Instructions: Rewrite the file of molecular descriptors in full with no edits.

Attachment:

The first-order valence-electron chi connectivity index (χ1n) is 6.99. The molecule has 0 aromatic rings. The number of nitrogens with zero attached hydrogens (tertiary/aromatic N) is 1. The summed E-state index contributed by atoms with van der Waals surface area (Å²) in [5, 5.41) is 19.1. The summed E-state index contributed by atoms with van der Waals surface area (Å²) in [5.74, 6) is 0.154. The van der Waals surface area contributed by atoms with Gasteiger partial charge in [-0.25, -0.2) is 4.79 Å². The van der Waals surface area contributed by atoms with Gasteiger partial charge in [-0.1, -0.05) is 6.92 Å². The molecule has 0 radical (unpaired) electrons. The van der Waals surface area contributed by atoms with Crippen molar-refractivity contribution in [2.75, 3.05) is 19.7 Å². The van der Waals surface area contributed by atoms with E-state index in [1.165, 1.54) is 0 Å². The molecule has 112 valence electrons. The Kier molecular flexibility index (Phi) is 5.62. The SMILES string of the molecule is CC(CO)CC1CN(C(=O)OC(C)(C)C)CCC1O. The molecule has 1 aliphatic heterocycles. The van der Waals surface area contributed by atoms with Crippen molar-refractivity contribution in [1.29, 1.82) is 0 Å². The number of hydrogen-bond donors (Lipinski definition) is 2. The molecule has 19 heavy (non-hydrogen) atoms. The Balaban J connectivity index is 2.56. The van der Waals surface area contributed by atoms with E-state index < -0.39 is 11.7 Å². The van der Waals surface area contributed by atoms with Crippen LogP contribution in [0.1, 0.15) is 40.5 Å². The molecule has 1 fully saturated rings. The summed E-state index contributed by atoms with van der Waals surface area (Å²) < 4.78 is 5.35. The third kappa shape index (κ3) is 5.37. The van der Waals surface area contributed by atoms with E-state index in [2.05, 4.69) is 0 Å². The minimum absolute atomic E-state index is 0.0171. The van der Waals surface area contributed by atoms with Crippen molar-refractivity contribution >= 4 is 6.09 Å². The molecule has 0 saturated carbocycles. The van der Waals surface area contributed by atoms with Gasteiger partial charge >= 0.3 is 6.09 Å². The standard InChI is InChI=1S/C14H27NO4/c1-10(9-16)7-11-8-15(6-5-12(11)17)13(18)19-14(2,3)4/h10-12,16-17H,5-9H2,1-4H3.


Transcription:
The first-order valence-electron chi connectivity index (χ1n) is 6.99. The molecule has 0 aromatic rings. The number of nitrogens with zero attached hydrogens (tertiary/aromatic N) is 1. The summed E-state index contributed by atoms with van der Waals surface area (Å²) in [5, 5.41) is 19.1. The summed E-state index contributed by atoms with van der Waals surface area (Å²) in [5.74, 6) is 0.154. The van der Waals surface area contributed by atoms with Gasteiger partial charge in [-0.25, -0.2) is 4.79 Å². The van der Waals surface area contributed by atoms with Gasteiger partial charge in [-0.1, -0.05) is 6.92 Å². The molecule has 0 radical (unpaired) electrons. The van der Waals surface area contributed by atoms with Crippen molar-refractivity contribution in [2.75, 3.05) is 19.7 Å². The van der Waals surface area contributed by atoms with E-state index in [1.165, 1.54) is 0 Å². The molecule has 112 valence electrons. The Kier molecular flexibility index (Phi) is 5.62. The SMILES string of the molecule is CC(CO)CC1CN(C(=O)OC(C)(C)C)CCC1O. The molecule has 1 aliphatic heterocycles. The van der Waals surface area contributed by atoms with Crippen molar-refractivity contribution in [1.29, 1.82) is 0 Å². The number of hydrogen-bond donors (Lipinski definition) is 2. The molecule has 19 heavy (non-hydrogen) atoms. The Balaban J connectivity index is 2.56. The van der Waals surface area contributed by atoms with E-state index < -0.39 is 11.7 Å². The van der Waals surface area contributed by atoms with Crippen LogP contribution in [0.1, 0.15) is 40.5 Å². The molecule has 1 fully saturated rings. The summed E-state index contributed by atoms with van der Waals surface area (Å²) < 4.78 is 5.35. The third kappa shape index (κ3) is 5.37. The van der Waals surface area contributed by atoms with E-state index in [2.05, 4.69) is 0 Å². The minimum absolute atomic E-state index is 0.0171. The van der Waals surface area contributed by atoms with Crippen molar-refractivity contribution >= 4 is 6.09 Å². The molecule has 0 saturated carbocycles. The van der Waals surface area contributed by atoms with Gasteiger partial charge >= 0.3 is 6.09 Å². The standard InChI is InChI=1S/C14H27NO4/c1-10(9-16)7-11-8-15(6-5-12(11)17)13(18)19-14(2,3)4/h10-12,16-17H,5-9H2,1-4H3.